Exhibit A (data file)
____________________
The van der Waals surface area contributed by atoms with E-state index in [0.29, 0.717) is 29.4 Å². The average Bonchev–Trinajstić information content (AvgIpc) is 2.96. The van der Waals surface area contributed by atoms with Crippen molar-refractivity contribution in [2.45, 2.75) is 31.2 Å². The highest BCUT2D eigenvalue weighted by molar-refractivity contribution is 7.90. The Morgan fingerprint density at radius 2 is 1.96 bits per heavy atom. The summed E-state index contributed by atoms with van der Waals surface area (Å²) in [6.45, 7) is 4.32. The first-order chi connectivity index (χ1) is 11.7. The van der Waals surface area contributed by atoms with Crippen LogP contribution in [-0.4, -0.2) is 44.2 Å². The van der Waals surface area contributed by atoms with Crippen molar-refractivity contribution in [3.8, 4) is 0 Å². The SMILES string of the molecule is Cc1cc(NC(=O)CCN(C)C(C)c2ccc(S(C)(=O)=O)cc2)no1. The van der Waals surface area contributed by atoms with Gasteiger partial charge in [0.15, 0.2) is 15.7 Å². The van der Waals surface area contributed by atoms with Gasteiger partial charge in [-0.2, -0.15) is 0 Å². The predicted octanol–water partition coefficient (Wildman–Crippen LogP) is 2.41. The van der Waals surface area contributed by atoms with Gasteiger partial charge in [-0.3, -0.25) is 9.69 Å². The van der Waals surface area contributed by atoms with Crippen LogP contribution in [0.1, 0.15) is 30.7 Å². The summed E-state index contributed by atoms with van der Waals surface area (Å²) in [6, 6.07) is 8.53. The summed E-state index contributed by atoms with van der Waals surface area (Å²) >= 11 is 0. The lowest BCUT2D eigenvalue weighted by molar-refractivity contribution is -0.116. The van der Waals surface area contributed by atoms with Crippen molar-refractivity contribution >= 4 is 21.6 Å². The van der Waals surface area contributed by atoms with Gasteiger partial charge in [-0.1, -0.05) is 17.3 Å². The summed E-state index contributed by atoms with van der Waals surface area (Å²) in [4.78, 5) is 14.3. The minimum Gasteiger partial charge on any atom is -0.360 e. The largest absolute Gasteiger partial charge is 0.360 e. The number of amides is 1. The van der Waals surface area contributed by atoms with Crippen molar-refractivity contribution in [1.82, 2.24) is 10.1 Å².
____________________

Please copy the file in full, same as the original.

The van der Waals surface area contributed by atoms with E-state index in [0.29, 0.717) is 29.4 Å². The average Bonchev–Trinajstić information content (AvgIpc) is 2.96. The van der Waals surface area contributed by atoms with Crippen molar-refractivity contribution in [2.45, 2.75) is 31.2 Å². The highest BCUT2D eigenvalue weighted by molar-refractivity contribution is 7.90. The Morgan fingerprint density at radius 2 is 1.96 bits per heavy atom. The summed E-state index contributed by atoms with van der Waals surface area (Å²) in [6.45, 7) is 4.32. The first-order chi connectivity index (χ1) is 11.7. The van der Waals surface area contributed by atoms with Crippen LogP contribution in [-0.4, -0.2) is 44.2 Å². The van der Waals surface area contributed by atoms with Crippen molar-refractivity contribution in [3.8, 4) is 0 Å². The SMILES string of the molecule is Cc1cc(NC(=O)CCN(C)C(C)c2ccc(S(C)(=O)=O)cc2)no1. The van der Waals surface area contributed by atoms with Gasteiger partial charge in [0.15, 0.2) is 15.7 Å². The van der Waals surface area contributed by atoms with Gasteiger partial charge in [-0.2, -0.15) is 0 Å². The predicted octanol–water partition coefficient (Wildman–Crippen LogP) is 2.41. The van der Waals surface area contributed by atoms with Gasteiger partial charge in [-0.3, -0.25) is 9.69 Å². The van der Waals surface area contributed by atoms with Crippen LogP contribution in [0.1, 0.15) is 30.7 Å². The summed E-state index contributed by atoms with van der Waals surface area (Å²) in [6, 6.07) is 8.53. The summed E-state index contributed by atoms with van der Waals surface area (Å²) >= 11 is 0. The lowest BCUT2D eigenvalue weighted by molar-refractivity contribution is -0.116. The van der Waals surface area contributed by atoms with Crippen molar-refractivity contribution >= 4 is 21.6 Å². The van der Waals surface area contributed by atoms with Gasteiger partial charge in [-0.1, -0.05) is 17.3 Å². The summed E-state index contributed by atoms with van der Waals surface area (Å²) in [4.78, 5) is 14.3. The minimum Gasteiger partial charge on any atom is -0.360 e. The largest absolute Gasteiger partial charge is 0.360 e. The number of amides is 1. The van der Waals surface area contributed by atoms with Crippen molar-refractivity contribution in [1.82, 2.24) is 10.1 Å².